Manufacturing industries are always keen on controlling one of the biggest expenses associated with their businesses. Production managers are always under pressure to make sure that their space is managed in the most effective manner possible, and not even an inch of space gets wasted.
Outsourcing items not directly in your line of specialty can help ensure overall quality and reduce costs. But outsourcing is also the biggest possible vulnerability of an original equipment manufacturer (OEM). A single little item can hold up the whole large project if the outsourcing contractor defaults in timely delivery. And a single small outsourced item can ruin the project if it does not have the requisite quality. The smallest glitch in timing, or quality can irreparably damage the reputation of the most established OEM.
So, should we stop outsourcing? No; sometimes it is the wisest course. Outsourcing is necessary, but with due caution. The following are some important questions you must answer about your prospective outsourcing contractor.
Are you properly testing your motors?
The importance of motor insulation testing should not be pushed aside or neglected. Making sure the insulation around the motor is still working efficiently is just as important as checking motors and testing their performance. This insulation is susceptible to dirt, moisture, temperature, vapors, oil, and aging. However, if the insulation is not kept in good condition, it can cause motor failures, which is much more costly and damaging, then simply testing and taking care of the insulation itself.
Careless outsourcing can become an extreme weakness for an original equipment manufacturer (OEM). Here are some common mistakes an OEM may commit while outsourcing.
In order to stay ahead in industry and to keep a company profitable, it is important to stay up to date with technology. Using the most efficient systems and products in manufacturing can help your company save money and save energy, which helps to not pollute the earth.
Preventative Maintenance: Part 2 of 2
Last week we considered the three core ingredients of any preventative maintenance program: time, talent, and tools. Yet even programs that achieve these building blocks may still decay and lapse into inefficiency. Many defunct preventative maintenance programs today are the ghosts of good practices from years before. Why?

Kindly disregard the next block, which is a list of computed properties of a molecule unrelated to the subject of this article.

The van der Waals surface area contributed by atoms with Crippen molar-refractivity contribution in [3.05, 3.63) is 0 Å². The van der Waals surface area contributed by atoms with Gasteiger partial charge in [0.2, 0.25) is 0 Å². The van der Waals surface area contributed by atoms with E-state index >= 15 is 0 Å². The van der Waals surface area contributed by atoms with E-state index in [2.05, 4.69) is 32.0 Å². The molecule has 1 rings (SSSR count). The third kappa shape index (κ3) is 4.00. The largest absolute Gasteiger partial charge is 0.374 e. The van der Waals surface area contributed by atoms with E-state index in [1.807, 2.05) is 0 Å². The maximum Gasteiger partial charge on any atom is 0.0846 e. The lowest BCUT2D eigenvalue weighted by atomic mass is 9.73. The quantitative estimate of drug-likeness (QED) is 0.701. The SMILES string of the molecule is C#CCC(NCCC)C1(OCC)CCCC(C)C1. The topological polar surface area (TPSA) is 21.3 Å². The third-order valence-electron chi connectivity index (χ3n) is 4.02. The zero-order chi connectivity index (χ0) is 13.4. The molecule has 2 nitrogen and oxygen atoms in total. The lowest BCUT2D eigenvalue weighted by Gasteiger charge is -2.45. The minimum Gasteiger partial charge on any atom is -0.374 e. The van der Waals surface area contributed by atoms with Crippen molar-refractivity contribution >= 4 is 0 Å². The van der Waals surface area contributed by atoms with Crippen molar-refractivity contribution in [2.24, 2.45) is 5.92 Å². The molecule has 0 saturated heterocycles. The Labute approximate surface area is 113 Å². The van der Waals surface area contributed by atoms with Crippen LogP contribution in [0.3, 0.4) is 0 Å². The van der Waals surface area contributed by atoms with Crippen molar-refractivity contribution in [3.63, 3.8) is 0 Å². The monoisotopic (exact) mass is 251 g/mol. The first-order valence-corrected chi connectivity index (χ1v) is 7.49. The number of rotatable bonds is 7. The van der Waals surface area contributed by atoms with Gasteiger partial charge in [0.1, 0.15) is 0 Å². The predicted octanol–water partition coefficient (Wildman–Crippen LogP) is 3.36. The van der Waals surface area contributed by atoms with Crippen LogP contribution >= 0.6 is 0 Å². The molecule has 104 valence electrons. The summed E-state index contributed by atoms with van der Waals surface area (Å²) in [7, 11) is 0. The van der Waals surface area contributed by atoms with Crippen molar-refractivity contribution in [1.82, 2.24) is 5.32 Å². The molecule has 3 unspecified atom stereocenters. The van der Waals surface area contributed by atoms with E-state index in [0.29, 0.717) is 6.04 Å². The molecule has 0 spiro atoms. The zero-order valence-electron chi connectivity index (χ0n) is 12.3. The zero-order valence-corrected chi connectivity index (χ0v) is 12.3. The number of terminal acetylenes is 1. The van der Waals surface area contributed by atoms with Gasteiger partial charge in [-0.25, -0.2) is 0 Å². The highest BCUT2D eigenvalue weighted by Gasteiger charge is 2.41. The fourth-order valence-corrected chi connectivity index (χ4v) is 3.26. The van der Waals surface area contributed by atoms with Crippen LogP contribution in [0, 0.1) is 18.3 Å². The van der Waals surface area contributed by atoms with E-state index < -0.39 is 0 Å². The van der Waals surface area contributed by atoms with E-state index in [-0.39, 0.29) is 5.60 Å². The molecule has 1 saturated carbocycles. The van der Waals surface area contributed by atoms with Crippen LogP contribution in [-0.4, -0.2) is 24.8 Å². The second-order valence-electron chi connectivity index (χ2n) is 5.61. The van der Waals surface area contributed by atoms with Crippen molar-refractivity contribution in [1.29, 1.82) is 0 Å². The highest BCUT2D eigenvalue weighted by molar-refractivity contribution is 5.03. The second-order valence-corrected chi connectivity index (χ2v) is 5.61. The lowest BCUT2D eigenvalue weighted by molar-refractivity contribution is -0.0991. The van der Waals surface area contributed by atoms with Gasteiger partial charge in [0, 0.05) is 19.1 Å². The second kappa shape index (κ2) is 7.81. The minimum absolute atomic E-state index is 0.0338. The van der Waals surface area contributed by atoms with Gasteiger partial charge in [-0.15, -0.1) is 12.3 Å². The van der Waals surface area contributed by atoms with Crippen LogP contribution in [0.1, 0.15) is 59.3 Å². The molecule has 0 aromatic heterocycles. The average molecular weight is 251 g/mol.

Preventative Maintenance: Part 1 of 2
It doesn’t take much thought to imagine the benefits of a first class preventative maintenance system. Who doesn’t want minimal downtime, lower costs for repairs and spare parts, higher quality outputs, increased safety, and longer equipment lifespan? But in reality, maintenance falls into neglect with a “fix it when it breaks” mentality. That attitude seeps into any kind of application, from industrial control panels to OEM equipment, because it starts in the company’s culture.
While starting up a preventative maintenance program or whipping an existing routine into shape may feel like climbing a mountain, once pushed into motion, the program pays for itself. In Preventative Maintenance: Part 1, we'll cover some tips and common sense guidelines to get started on your preventative maintenance renaissance.
Everyone loves the sound of a better bottom line, but how do you cut costs without sacrificing quality? Cut too many corners and products malfunction, creating a ripple effect of expensive repairs and damage control down the line.
Fortunately, there are ways to save costs in panel building without gambling on the cheapest sticker price.
Take a look at the three top factors in the panel building process that inflate the cost. Most of the dollar signs crop up in development, construction, or expertise.
There are a several reasons why you might need to outsource an HVAC panel project, and a few reasons why people hesitate to contact a panel builder.
In some cases, a project may require enough HVAC panels that building in-house would stretch resources to the breaking point, or leech resources from the core of your business. On the other extreme, panel projects may be too infrequent or don’t require many panels per project, making it inefficient to devote a slice of the pie to fabrication alone.
So it’s time to look for a panel builder. Why the hesitation?
Slowly but surely the Automation industry is making advances. Some areas of improvement like safety and efficiency seem to be second nature, while others such as mobile information and cloud systems can take some time adapting and using. Nonetheless, it is important to keep up on industry trends in order to advance your business and stay ahead of the competitor.